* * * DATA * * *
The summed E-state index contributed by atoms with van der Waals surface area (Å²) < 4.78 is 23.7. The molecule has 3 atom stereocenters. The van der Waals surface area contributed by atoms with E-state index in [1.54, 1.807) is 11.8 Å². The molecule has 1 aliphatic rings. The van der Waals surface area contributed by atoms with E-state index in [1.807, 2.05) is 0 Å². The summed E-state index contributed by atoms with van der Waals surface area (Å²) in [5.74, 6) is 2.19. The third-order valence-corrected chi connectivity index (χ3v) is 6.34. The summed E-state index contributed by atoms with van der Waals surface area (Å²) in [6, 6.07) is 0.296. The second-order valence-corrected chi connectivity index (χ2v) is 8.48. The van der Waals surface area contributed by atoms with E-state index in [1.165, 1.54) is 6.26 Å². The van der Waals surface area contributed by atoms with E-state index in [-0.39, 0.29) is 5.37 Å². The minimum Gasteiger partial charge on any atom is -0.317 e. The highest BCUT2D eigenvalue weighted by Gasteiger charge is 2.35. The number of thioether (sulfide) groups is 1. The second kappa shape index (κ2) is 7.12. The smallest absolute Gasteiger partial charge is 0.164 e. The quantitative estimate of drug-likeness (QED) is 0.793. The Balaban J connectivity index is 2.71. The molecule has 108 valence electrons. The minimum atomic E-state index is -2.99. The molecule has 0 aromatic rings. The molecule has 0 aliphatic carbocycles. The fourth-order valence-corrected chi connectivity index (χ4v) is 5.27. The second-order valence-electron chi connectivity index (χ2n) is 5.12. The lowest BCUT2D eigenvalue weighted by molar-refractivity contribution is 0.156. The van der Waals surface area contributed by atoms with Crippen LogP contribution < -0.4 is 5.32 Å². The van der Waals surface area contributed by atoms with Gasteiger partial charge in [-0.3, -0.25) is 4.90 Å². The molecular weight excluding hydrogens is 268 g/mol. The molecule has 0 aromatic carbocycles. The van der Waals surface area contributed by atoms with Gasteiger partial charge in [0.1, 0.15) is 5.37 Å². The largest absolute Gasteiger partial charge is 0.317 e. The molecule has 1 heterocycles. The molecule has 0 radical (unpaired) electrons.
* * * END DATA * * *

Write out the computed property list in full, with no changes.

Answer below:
The summed E-state index contributed by atoms with van der Waals surface area (Å²) < 4.78 is 23.7. The molecule has 3 atom stereocenters. The van der Waals surface area contributed by atoms with E-state index in [1.54, 1.807) is 11.8 Å². The molecule has 1 aliphatic rings. The van der Waals surface area contributed by atoms with E-state index in [1.807, 2.05) is 0 Å². The summed E-state index contributed by atoms with van der Waals surface area (Å²) in [5.74, 6) is 2.19. The third-order valence-corrected chi connectivity index (χ3v) is 6.34. The summed E-state index contributed by atoms with van der Waals surface area (Å²) in [6, 6.07) is 0.296. The second-order valence-corrected chi connectivity index (χ2v) is 8.48. The van der Waals surface area contributed by atoms with E-state index in [1.165, 1.54) is 6.26 Å². The van der Waals surface area contributed by atoms with E-state index in [-0.39, 0.29) is 5.37 Å². The minimum Gasteiger partial charge on any atom is -0.317 e. The highest BCUT2D eigenvalue weighted by Gasteiger charge is 2.35. The number of thioether (sulfide) groups is 1. The second kappa shape index (κ2) is 7.12. The smallest absolute Gasteiger partial charge is 0.164 e. The quantitative estimate of drug-likeness (QED) is 0.793. The Balaban J connectivity index is 2.71. The molecule has 108 valence electrons. The minimum atomic E-state index is -2.99. The molecule has 0 aromatic rings. The molecule has 0 aliphatic carbocycles. The fourth-order valence-corrected chi connectivity index (χ4v) is 5.27. The second-order valence-electron chi connectivity index (χ2n) is 5.12. The lowest BCUT2D eigenvalue weighted by molar-refractivity contribution is 0.156. The van der Waals surface area contributed by atoms with Crippen LogP contribution < -0.4 is 5.32 Å². The van der Waals surface area contributed by atoms with Gasteiger partial charge in [-0.3, -0.25) is 4.90 Å². The molecular weight excluding hydrogens is 268 g/mol. The molecule has 0 aromatic carbocycles. The van der Waals surface area contributed by atoms with Gasteiger partial charge in [0.1, 0.15) is 5.37 Å². The largest absolute Gasteiger partial charge is 0.317 e. The molecule has 1 heterocycles. The molecule has 0 radical (unpaired) electrons.